Unplanned pregnancy statistics

Written by tammy dray
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Unplanned pregnancy statistics
(Bianca de Blok)

The rate of unplanned pregnancies varies around the world. The number is particularly high among teenagers and poor sectors of the population, but it is also seen among women over 35, both single and married. While the total number of unplanned pregnancies has diminished over the past few decades, the percentage remains high among teenagers.


As a general statistic, the Alan Guttmacher Institute in New York estimates that up to 49 per cent of the pregnancies in the U.S. are unplanned. This includes pregnancies happening both inside marriage (or committed relationships) and those happening to single women. In fact, the study shows that 48 per cent of women under 44 have been through an unplanned pregnancy at some point in their lives. While more than 50 per cent of these pregnancies still result in abortion, the total numbers of unplanned pregnancies (both resulting in abortion and in continuation of the pregnancy) have been in decline since 1987, especially in the population over 30.


Unplanned pregnancies are more common among the poor, uneducated sectors of the population, which either don't have access to affordable birth control or don't have the knowledge to protect themselves. In the U.S., most unplanned pregnancies happen in women under 24 who are members of a minority (especially black or Hispanic) and are low-income. Around the world, statistics are similar. In Scotland, for example, a 2007 study by the Public Health Ministry showed that one in every 10 teenagers living in a poor area of the country becomes pregnant by the age of 16, while only one of every 40 living in middle class or above situations will experience the same.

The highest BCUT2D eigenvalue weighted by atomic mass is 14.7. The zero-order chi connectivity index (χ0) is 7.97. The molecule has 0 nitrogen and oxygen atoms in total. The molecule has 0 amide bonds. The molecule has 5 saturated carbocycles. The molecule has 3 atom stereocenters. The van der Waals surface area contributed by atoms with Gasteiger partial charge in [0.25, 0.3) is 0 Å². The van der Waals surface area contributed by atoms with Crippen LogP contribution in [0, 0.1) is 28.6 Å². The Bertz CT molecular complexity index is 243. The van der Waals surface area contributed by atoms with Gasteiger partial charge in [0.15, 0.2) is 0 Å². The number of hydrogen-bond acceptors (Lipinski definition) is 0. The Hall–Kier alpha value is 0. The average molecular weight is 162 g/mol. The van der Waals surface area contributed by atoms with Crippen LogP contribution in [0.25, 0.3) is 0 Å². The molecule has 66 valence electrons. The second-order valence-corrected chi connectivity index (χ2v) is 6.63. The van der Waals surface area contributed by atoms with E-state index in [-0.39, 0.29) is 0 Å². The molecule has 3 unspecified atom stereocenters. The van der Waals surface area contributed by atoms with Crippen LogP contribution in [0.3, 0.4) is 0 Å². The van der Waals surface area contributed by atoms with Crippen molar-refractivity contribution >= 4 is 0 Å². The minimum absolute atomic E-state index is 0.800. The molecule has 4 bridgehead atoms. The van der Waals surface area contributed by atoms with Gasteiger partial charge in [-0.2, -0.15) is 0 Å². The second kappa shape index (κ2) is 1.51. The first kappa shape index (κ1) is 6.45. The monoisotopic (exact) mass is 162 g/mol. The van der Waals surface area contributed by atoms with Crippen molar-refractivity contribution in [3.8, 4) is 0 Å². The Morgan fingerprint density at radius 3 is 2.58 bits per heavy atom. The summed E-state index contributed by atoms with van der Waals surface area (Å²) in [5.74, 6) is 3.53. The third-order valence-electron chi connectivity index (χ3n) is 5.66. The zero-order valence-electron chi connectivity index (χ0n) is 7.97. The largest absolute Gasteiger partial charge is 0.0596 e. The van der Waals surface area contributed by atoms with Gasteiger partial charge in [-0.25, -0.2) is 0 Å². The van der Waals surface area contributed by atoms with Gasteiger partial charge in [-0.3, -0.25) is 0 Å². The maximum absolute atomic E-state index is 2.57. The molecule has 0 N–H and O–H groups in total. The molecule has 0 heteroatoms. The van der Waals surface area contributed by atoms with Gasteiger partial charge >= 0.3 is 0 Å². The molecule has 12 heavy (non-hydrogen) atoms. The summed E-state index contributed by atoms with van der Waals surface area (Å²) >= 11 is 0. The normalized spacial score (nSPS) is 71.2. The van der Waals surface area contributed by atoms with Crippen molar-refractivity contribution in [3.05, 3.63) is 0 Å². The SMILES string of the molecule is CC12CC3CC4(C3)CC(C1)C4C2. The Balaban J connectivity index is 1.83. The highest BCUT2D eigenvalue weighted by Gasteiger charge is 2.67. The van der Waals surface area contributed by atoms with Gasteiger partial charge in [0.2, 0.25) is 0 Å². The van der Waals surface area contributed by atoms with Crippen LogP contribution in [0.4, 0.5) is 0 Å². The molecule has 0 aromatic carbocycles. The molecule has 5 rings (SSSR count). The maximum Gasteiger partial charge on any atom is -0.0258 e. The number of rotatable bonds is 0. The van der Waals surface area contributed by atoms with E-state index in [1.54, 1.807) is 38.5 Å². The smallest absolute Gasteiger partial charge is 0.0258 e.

Teenagers have a higher risk of unplanned pregnancies than any other age group. In the U.S., 82 per cent of teenage pregnancies are unplanned. The number rose significantly in 2007, reaching the highest number of the last 15 years. According to the Federal Interagency Forum on Child and Family Statistics, the 4-percent increase may be due to a feeling of isolation and the idea that having a baby will fill this void. Still, most teenage pregnancies are not planned and 90 per cent of teens claim absolute surprise when they are told they are expecting.


Around the world, the number of unplanned pregnancies varies considerably depending on the quality of health care and the economic power of a country. The highest rate of unplanned pregnancies in the world occur in Africa and parts of Asia, especially in countries where women marry young. Sub-Saharan Africa and Niger have the highest percentage of any country in the world, at 233 unplanned pregnancies per every 1,000 women, followed by Bangladesh and India. The lowest rates belong to industrialised countries, such as the Netherlands (5 pregnancies per 1,000 women) and South Korea (3 per 1,000).


Unplanned pregnancies among users of birth control depends on many factors. Healthwise, a non-profit agency reporting on health issues, reports that most cases of unplanned pregnancy in women currently on birth control are due to human error (forgetting to taking a pill, placing a condom incorrectly). This is even more likely when using barrier methods, such as condoms, spermicide (with or without a vaginal ring) and the sponge, with anywhere between 15 and 32 out of every 100 women becoming pregnant after a year of usage. Among those using natural methods, such as withdrawal or periodic abstinence, the risk for unplanned pregnancies goes up to 40 per cent.

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